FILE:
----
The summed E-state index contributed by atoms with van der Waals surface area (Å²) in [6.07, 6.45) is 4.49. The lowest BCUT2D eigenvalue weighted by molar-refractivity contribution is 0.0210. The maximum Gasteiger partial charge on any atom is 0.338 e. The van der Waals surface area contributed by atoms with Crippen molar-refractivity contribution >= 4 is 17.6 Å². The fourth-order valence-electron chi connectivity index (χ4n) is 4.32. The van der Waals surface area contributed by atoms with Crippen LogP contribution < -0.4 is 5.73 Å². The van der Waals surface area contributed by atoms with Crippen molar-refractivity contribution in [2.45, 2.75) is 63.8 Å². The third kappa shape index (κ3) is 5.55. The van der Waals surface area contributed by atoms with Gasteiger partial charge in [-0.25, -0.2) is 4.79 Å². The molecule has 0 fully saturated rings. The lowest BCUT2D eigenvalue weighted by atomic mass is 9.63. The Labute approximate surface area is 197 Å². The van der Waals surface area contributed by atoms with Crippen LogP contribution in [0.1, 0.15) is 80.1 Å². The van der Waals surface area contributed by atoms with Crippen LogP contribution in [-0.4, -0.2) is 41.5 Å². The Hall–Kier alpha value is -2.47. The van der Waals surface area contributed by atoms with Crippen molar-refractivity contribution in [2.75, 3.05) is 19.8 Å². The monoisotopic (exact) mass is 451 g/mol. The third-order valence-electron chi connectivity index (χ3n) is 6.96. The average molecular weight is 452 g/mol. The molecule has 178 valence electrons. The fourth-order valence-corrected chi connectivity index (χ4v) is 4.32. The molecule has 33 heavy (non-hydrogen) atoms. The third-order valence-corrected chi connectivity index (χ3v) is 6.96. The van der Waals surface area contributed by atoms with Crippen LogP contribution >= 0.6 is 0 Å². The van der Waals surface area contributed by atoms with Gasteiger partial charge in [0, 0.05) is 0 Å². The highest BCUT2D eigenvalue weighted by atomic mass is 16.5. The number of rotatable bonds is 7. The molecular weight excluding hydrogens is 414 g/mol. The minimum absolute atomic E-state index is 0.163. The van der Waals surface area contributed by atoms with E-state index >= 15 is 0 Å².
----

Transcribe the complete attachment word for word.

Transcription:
The summed E-state index contributed by atoms with van der Waals surface area (Å²) in [6.07, 6.45) is 4.49. The lowest BCUT2D eigenvalue weighted by molar-refractivity contribution is 0.0210. The maximum Gasteiger partial charge on any atom is 0.338 e. The van der Waals surface area contributed by atoms with Crippen molar-refractivity contribution >= 4 is 17.6 Å². The fourth-order valence-electron chi connectivity index (χ4n) is 4.32. The van der Waals surface area contributed by atoms with Crippen LogP contribution < -0.4 is 5.73 Å². The van der Waals surface area contributed by atoms with Crippen molar-refractivity contribution in [2.45, 2.75) is 63.8 Å². The third kappa shape index (κ3) is 5.55. The van der Waals surface area contributed by atoms with Gasteiger partial charge in [-0.25, -0.2) is 4.79 Å². The molecule has 0 fully saturated rings. The lowest BCUT2D eigenvalue weighted by atomic mass is 9.63. The Labute approximate surface area is 197 Å². The van der Waals surface area contributed by atoms with Crippen LogP contribution in [0.1, 0.15) is 80.1 Å². The van der Waals surface area contributed by atoms with Crippen LogP contribution in [-0.4, -0.2) is 41.5 Å². The Hall–Kier alpha value is -2.47. The van der Waals surface area contributed by atoms with Crippen molar-refractivity contribution in [2.75, 3.05) is 19.8 Å². The monoisotopic (exact) mass is 451 g/mol. The third-order valence-electron chi connectivity index (χ3n) is 6.96. The average molecular weight is 452 g/mol. The molecule has 178 valence electrons. The fourth-order valence-corrected chi connectivity index (χ4v) is 4.32. The molecule has 33 heavy (non-hydrogen) atoms. The third-order valence-corrected chi connectivity index (χ3v) is 6.96. The van der Waals surface area contributed by atoms with Crippen LogP contribution >= 0.6 is 0 Å². The van der Waals surface area contributed by atoms with Gasteiger partial charge in [0, 0.05) is 0 Å². The highest BCUT2D eigenvalue weighted by atomic mass is 16.5. The number of rotatable bonds is 7. The molecular weight excluding hydrogens is 414 g/mol. The minimum absolute atomic E-state index is 0.163. The van der Waals surface area contributed by atoms with E-state index >= 15 is 0 Å².